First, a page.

Next week’s Call to Worship, Prayer for Help, Song of Adoration, and Prayer of Confession all come from Colossians 3:1–11, so that we will see that we are singing God’s thoughts after Him with Christ, of All My Hopes the Ground. God has saved us by Christ, in Christ, and for Christ. 

God has saved us by Christ. In our place, Jesus has lived the perfectly obedient life that we could not. In our place, Jesus has died under the wrath and curse of God that we deserve but could never satisfy.

But God has not only saved us by Christ. He has saved us in Christ. When we believe in Jesus, we are joined to Him. Colossians 3:3 tells us that we died in Christ’s death. But it also says that our life is hidden with Christ in God—so that if you trust in Jesus Christ, the way to read Colossians 3:1 is not so much “if then you were raised with Christ,” but rather, “because you have been raised with Christ. Christ didn’t just give His life for us, but as Colossians 3:4 says, Christ is our life.

And God has saved us for Christ. We live on earth, but the purpose of our earthly life is the glory of Christ by Whom and for Whom we have been saved. He is seated at the right hand of God, and His is all the glory. Colossians 3:11 tells us that Christ is all and in all. And what is part of the glory of Christ at His appearing? Our appearing with Him—also glorious.

Christ will take those who were full of the things in the lists of Colossians 3:5 and Colossians 3:8—we formerly walked in them (Colossians 3:6)! And, He will have made us entirely the opposite. He has “renewed us in knowledge according to the image of [Christ].” What will be the great distinguishing characteristic about us on that day? Not our ethnicity, or ceremonial markings, or culture, or socioeconomic status—but that we have been transformed from wickedness into the spitting moral images of Jesus Christ.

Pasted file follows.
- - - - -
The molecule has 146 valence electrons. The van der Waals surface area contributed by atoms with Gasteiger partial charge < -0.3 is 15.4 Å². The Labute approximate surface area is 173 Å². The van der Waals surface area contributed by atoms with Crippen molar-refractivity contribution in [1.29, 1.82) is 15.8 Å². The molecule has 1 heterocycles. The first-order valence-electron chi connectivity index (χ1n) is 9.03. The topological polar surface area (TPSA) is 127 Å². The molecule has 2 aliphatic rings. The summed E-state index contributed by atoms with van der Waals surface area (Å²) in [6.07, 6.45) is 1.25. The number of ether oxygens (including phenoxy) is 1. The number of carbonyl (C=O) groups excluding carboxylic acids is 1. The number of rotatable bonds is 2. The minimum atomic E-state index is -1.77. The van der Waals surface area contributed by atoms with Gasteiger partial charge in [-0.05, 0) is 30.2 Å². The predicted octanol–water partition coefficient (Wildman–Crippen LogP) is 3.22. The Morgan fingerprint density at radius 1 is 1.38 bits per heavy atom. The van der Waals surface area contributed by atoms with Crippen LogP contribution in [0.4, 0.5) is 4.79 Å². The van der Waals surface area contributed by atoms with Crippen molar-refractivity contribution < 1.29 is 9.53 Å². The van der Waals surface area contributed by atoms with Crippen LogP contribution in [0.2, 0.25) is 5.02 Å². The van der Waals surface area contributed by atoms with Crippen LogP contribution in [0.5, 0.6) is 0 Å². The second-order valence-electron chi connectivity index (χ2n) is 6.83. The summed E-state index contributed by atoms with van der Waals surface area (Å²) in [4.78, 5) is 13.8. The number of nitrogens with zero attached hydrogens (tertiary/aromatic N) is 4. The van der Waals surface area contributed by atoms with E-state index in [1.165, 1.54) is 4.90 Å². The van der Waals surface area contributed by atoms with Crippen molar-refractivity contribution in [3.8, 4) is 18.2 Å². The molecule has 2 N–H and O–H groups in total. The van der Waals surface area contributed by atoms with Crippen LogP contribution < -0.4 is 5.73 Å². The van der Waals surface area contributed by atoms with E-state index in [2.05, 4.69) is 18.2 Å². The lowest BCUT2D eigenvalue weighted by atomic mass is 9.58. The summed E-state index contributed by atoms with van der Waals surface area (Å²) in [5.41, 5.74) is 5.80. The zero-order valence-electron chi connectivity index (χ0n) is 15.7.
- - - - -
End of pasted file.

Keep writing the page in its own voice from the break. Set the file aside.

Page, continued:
So, as we consider Him where He is right now, and how we have been saved to bring Him glory, that gives us marching orders for the rest of our lives. Christians often want to know about the particular future events of our lives. But Deuteronomy 29:29 calls those “secret things.” Whatever else we are called to, we are called to put to death the list in Colossians 3:5, to put off the list in Colossians 3:8, to follow Jesus in obedience to all the commands of His Word—what Deuteronomy 29:29 calls “the revealed things.”

Why? Because we have been saved not just by Christ and in Christ. We have been saved for Christ.

How does God’s method of killing sin point to your only hope? Who is that hope? What hope does He give?

Suggested songs: ARP110B “The Lord Has Spoken” or TPH447 “Christ, of All My Hopes the Ground”


Monday, February 15, 2021